“American Crime Story” Wants A Good Jury, Not A Fair One
The “Trial of The Century” is beginning—but to put on the show, you need an audience. That’s the role of jury selection—a process of making logical decisions about illogical things. It’s a racist, sexist, and biased part of the trial because the lawyers have to anticipate the racism, sexism, and biases of potential jurors. As a lawyer, you want to include jurors who are sympathetic to your narrative, considering factors like their sex, race, and marital status. Episode four of “American Crime Story” fills the 12 front-row seats for the nationwide event.
The jury analysts contacted in O. J. Simpson’s case give simple advice: listen to the data rather than your own ethics. For someone like Marcia Clark, who strives to be racially fair and unprejudiced in the workplace, this advice may be hard to take to heart. Ordinarily, a woman being told to soften her appearance by dressing more femininely and changing her haircut would reek of workplace sexism. But in this case, it may be the only way Clark can get the jury on her side. As long as sexism and racism exist, the law will have to react to these very real prejudices.
“American Crime Story” paints Marcia Clark’s underestimation of race and its influence on the trail as her biggest mistake. She ignores what the focus group tells her about her poor rapport with black women because she has had great experiences with black-majority juries before. She’s content to allow the defense’s selection of black jurors because she sees them as logical and reasonable individuals. When her colleague accuses defense lawyers of playing the race card, our attention shifts its focus. At that point, the episode’s other central theme comes to a head—just who is in charge of O.J. Simpson’s defense team?
A Dream Team Divided
The dream team that we watched assemble in the previous episode is turning out to be a bit of a nightmare. They’re still a supergroup a famous and successful lawyers, but there’s only room for so many big personalities at the defense table. There are many rational reasons to debate whether Johnny Cochran or Robert Shapiro should be the lead attorney. Shapiro started with the case, knows O.J. personally, and has invested significant effort, time, and money into his strategy. He’s also known as a settler, and at one point proposes that O.J. adjust his charges to manslaughter and hope for a lighter sentence.
On the other hand, we have Johnnie Cochran who is the total opposite of a settler. He comes alive in the courtroom, persuading juries and presenting the facts like no one else can. He’s a showboat, but prosecutors are right to be scared of his dedication and savvy. The decision between these two attorneys didn’t exclusively come down consideration of their talent. In large part, Cochran was chosen because he is black and will be able to relate better to the jury.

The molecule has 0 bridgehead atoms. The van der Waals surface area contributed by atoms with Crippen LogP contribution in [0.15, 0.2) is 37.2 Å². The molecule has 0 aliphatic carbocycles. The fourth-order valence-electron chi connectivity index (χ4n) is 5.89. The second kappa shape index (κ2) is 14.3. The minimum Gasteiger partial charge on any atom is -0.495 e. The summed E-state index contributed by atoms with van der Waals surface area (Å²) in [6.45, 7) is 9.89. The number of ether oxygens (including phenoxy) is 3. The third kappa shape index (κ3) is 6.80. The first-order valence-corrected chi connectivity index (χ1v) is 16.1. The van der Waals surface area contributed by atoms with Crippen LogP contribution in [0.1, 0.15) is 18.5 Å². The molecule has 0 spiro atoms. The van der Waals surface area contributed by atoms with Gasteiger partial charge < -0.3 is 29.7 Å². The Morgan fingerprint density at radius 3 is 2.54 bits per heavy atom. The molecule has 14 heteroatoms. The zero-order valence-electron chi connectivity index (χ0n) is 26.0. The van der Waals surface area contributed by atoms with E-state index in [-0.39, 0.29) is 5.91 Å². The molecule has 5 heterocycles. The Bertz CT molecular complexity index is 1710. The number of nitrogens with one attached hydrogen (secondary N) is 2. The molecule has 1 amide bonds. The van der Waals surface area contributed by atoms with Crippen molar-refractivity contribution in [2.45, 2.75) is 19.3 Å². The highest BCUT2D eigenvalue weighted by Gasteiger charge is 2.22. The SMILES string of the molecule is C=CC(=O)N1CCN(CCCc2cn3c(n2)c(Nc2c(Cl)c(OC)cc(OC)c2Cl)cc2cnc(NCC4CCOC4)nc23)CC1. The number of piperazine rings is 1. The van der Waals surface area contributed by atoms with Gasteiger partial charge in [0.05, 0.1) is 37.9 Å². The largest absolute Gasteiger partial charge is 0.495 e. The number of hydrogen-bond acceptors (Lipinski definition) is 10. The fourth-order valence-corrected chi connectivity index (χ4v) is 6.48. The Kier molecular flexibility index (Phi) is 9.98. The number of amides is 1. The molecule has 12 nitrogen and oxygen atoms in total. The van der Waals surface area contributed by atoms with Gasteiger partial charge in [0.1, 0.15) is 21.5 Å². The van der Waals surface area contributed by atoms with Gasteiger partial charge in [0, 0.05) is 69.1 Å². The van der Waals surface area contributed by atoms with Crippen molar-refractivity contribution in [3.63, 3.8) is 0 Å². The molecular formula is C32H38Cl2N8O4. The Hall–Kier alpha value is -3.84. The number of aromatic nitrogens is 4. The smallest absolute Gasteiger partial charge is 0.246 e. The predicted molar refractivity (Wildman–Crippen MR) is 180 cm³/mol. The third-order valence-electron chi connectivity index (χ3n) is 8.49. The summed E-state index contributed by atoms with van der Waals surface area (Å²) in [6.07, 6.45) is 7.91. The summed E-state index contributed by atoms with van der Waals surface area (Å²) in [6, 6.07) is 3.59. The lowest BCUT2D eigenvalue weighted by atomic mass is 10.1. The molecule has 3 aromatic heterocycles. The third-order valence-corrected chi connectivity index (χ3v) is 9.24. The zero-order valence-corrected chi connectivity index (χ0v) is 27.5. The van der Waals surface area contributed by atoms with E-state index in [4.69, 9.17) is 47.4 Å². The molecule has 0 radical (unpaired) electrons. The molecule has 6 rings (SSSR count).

The police department begins to bend to the same pressure when District Attorney Garcetti suggest that they spice up their lineup with a black attorney as well. Marcia Clark shows both heart and cunning when she chooses this as the opportunity to recognize Christopher Darden, who had previously been overlooked for his effort.
Showing Some Heart
Because so much of this episode, and the show in general, is centered on Marcia Clark’s humanity working against her, it’s easy to miss that the show has some heart. In Murphy’s previous work, such as the early seasons of “Glee,” the show excelled when exploring an emotion plainly and honestly with no sense of bombast or pandering. These moments were rare but touching. In this episode of “American Crime Story,” we explore the tragedy of a double homicide without the lens of irony. Meeting the father of Ronald Lyle Goldman and seeing how completely torn apart he is by the death of his son affects us. It shows us how the media obsession with the case’s drama and intrigue can cause real damage to the people affected. This show of unrestrained emotion helps to counterbalance the show’s habit of indulging the pulpy and fun aspect of the case.
Ronald Lyle Goldman’s father at his funeral and seeing how completely torn apart he is by the death of his son affects us. It shows us how the media obsession with the case’s drama and intrigue can cause real damage to the people affected. This show of unrestrained emotion helps to counterbalance the show’s habit of indulging the pulpy and fun aspect of the case.
The good news is the Kardashian children did not make an appearance in Tuesday’s episode. The bad news is that the material that replaced it was still over-steeped in irony and cheekiness. Episode four chronicles Faye Resnick’s “authorship” of a tell-all Nichole Brown Simpson biography in pure Ryan Murphy fashion. Actress Connie Britton hamming up her chance to play the “bad girl” so much that the scene can’t be deemed kosher. Resnick’s book did play a part in the voir dire process, but there are dense sections of the episode in which Britton’s monologs about Nicole and O. J.’s intimate past. Murphy can’t resist giving you the saucy details and then reminding you over and over how saucy they are.
Episode four of “American Crime Story” walks the fine line between what is ethical and what is effective. Clark’s team of prosecutors are focused on doing what is right while Simpson’s defense team is focused on whatever method will actually work. I suspect we’ll see the prosecutors fall further and further from their position on the moral high ground, as they find themselves unable to compete with their opposition’s cutthroat willingness to do whatever it takes to win. We already know how this ends—the ‘bad guys’ win. And we’re beginning to see the prosecution’s confidence chipping away.